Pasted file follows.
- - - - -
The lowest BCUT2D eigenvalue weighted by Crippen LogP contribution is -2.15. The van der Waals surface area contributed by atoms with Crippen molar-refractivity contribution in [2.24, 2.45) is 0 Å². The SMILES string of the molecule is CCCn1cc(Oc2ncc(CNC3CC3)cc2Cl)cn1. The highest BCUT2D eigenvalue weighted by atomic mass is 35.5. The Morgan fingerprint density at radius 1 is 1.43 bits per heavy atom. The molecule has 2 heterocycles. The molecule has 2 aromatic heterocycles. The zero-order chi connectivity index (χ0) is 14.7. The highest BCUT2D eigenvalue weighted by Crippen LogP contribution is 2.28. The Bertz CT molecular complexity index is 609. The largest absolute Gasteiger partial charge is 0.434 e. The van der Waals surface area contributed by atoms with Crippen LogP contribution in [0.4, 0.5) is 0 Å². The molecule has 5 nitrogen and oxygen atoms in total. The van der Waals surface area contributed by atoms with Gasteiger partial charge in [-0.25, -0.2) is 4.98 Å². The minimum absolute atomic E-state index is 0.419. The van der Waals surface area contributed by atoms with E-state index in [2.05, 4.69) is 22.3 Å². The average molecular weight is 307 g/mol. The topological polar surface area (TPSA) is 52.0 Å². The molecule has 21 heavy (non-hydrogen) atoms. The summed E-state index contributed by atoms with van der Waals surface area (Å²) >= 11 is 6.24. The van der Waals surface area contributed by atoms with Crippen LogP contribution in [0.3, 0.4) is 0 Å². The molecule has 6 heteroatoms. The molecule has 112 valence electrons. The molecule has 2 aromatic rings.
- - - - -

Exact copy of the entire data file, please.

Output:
The lowest BCUT2D eigenvalue weighted by Crippen LogP contribution is -2.15. The van der Waals surface area contributed by atoms with Crippen molar-refractivity contribution in [2.24, 2.45) is 0 Å². The SMILES string of the molecule is CCCn1cc(Oc2ncc(CNC3CC3)cc2Cl)cn1. The highest BCUT2D eigenvalue weighted by atomic mass is 35.5. The Morgan fingerprint density at radius 1 is 1.43 bits per heavy atom. The molecule has 2 heterocycles. The molecule has 2 aromatic heterocycles. The zero-order chi connectivity index (χ0) is 14.7. The highest BCUT2D eigenvalue weighted by Crippen LogP contribution is 2.28. The Bertz CT molecular complexity index is 609. The largest absolute Gasteiger partial charge is 0.434 e. The van der Waals surface area contributed by atoms with Crippen LogP contribution in [0.4, 0.5) is 0 Å². The molecule has 5 nitrogen and oxygen atoms in total. The van der Waals surface area contributed by atoms with Gasteiger partial charge in [-0.25, -0.2) is 4.98 Å². The minimum absolute atomic E-state index is 0.419. The van der Waals surface area contributed by atoms with E-state index in [2.05, 4.69) is 22.3 Å². The average molecular weight is 307 g/mol. The topological polar surface area (TPSA) is 52.0 Å². The molecule has 21 heavy (non-hydrogen) atoms. The summed E-state index contributed by atoms with van der Waals surface area (Å²) >= 11 is 6.24. The van der Waals surface area contributed by atoms with Crippen LogP contribution in [0.3, 0.4) is 0 Å². The molecule has 6 heteroatoms. The molecule has 112 valence electrons. The molecule has 2 aromatic rings.